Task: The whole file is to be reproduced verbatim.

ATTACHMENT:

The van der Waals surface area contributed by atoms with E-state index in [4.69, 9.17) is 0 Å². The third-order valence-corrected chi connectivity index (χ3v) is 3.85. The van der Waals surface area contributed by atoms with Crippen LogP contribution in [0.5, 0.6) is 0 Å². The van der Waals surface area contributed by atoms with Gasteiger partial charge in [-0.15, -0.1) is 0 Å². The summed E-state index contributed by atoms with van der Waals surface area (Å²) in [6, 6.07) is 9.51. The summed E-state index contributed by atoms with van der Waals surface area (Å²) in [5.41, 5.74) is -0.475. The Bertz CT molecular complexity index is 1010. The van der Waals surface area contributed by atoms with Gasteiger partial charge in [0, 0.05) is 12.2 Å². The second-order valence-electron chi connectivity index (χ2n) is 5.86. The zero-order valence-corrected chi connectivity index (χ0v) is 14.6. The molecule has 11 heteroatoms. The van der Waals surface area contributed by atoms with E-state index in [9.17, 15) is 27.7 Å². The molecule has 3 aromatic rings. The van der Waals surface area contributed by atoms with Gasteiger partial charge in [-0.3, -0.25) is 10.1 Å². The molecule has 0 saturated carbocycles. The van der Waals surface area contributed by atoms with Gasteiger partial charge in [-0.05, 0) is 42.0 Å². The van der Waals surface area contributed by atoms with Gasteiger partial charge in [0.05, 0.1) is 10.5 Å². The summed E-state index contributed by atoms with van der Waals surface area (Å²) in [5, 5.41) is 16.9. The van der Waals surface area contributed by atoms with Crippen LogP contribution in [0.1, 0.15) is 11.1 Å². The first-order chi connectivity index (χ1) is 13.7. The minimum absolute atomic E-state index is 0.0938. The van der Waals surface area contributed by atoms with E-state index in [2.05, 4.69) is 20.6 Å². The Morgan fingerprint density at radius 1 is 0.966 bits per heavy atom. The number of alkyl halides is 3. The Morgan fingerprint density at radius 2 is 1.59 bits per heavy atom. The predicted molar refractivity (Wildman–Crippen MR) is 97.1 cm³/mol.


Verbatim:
The van der Waals surface area contributed by atoms with E-state index in [4.69, 9.17) is 0 Å². The third-order valence-corrected chi connectivity index (χ3v) is 3.85. The van der Waals surface area contributed by atoms with Crippen LogP contribution in [0.5, 0.6) is 0 Å². The van der Waals surface area contributed by atoms with Gasteiger partial charge in [-0.15, -0.1) is 0 Å². The summed E-state index contributed by atoms with van der Waals surface area (Å²) in [6, 6.07) is 9.51. The summed E-state index contributed by atoms with van der Waals surface area (Å²) in [5.41, 5.74) is -0.475. The Bertz CT molecular complexity index is 1010. The van der Waals surface area contributed by atoms with Gasteiger partial charge in [0, 0.05) is 12.2 Å². The second-order valence-electron chi connectivity index (χ2n) is 5.86. The zero-order valence-corrected chi connectivity index (χ0v) is 14.6. The molecule has 11 heteroatoms. The van der Waals surface area contributed by atoms with E-state index in [9.17, 15) is 27.7 Å². The molecule has 3 aromatic rings. The van der Waals surface area contributed by atoms with Gasteiger partial charge in [-0.3, -0.25) is 10.1 Å². The molecule has 0 saturated carbocycles. The van der Waals surface area contributed by atoms with Gasteiger partial charge in [-0.05, 0) is 42.0 Å². The van der Waals surface area contributed by atoms with Gasteiger partial charge in [0.05, 0.1) is 10.5 Å². The summed E-state index contributed by atoms with van der Waals surface area (Å²) in [5, 5.41) is 16.9. The van der Waals surface area contributed by atoms with Crippen LogP contribution in [0.1, 0.15) is 11.1 Å². The first-order chi connectivity index (χ1) is 13.7. The minimum absolute atomic E-state index is 0.0938. The van der Waals surface area contributed by atoms with E-state index in [2.05, 4.69) is 20.6 Å². The Morgan fingerprint density at radius 1 is 0.966 bits per heavy atom. The number of alkyl halides is 3. The Morgan fingerprint density at radius 2 is 1.59 bits per heavy atom. The predicted molar refractivity (Wildman–Crippen MR) is 97.1 cm³/mol.